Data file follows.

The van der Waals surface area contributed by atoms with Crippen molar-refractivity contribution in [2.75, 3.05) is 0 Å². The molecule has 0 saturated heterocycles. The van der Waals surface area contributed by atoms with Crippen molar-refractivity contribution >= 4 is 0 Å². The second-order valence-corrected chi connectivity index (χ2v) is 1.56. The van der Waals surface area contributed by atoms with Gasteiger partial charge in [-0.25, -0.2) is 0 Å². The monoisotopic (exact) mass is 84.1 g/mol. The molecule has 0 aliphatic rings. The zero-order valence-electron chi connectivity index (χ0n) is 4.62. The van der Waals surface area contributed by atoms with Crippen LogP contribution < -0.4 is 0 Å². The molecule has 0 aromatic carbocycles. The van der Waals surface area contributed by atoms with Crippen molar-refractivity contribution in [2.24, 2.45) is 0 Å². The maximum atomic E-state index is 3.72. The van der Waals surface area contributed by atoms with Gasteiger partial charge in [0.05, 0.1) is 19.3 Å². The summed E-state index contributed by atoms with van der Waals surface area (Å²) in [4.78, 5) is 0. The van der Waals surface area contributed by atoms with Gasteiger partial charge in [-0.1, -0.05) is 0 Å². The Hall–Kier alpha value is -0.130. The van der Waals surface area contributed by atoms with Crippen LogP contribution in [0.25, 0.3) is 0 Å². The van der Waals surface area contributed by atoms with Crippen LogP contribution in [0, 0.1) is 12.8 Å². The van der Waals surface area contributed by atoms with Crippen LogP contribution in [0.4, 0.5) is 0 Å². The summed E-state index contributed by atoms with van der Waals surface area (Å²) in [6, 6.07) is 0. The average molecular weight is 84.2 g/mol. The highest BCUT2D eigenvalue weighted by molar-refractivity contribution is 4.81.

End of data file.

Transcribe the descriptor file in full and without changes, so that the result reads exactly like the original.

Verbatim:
The van der Waals surface area contributed by atoms with Crippen molar-refractivity contribution in [2.75, 3.05) is 0 Å². The molecule has 0 saturated heterocycles. The van der Waals surface area contributed by atoms with Crippen molar-refractivity contribution >= 4 is 0 Å². The second-order valence-corrected chi connectivity index (χ2v) is 1.56. The van der Waals surface area contributed by atoms with Gasteiger partial charge in [-0.25, -0.2) is 0 Å². The monoisotopic (exact) mass is 84.1 g/mol. The molecule has 0 aliphatic rings. The zero-order valence-electron chi connectivity index (χ0n) is 4.62. The van der Waals surface area contributed by atoms with Crippen LogP contribution < -0.4 is 0 Å². The molecule has 0 aromatic carbocycles. The van der Waals surface area contributed by atoms with Crippen molar-refractivity contribution in [2.24, 2.45) is 0 Å². The maximum atomic E-state index is 3.72. The van der Waals surface area contributed by atoms with Gasteiger partial charge in [0.05, 0.1) is 19.3 Å². The summed E-state index contributed by atoms with van der Waals surface area (Å²) in [4.78, 5) is 0. The van der Waals surface area contributed by atoms with Gasteiger partial charge in [-0.1, -0.05) is 0 Å². The Hall–Kier alpha value is -0.130. The van der Waals surface area contributed by atoms with Crippen LogP contribution in [0.25, 0.3) is 0 Å². The van der Waals surface area contributed by atoms with Crippen LogP contribution in [0, 0.1) is 12.8 Å². The van der Waals surface area contributed by atoms with Crippen LogP contribution in [0.4, 0.5) is 0 Å². The summed E-state index contributed by atoms with van der Waals surface area (Å²) in [6, 6.07) is 0. The average molecular weight is 84.2 g/mol. The highest BCUT2D eigenvalue weighted by molar-refractivity contribution is 4.81.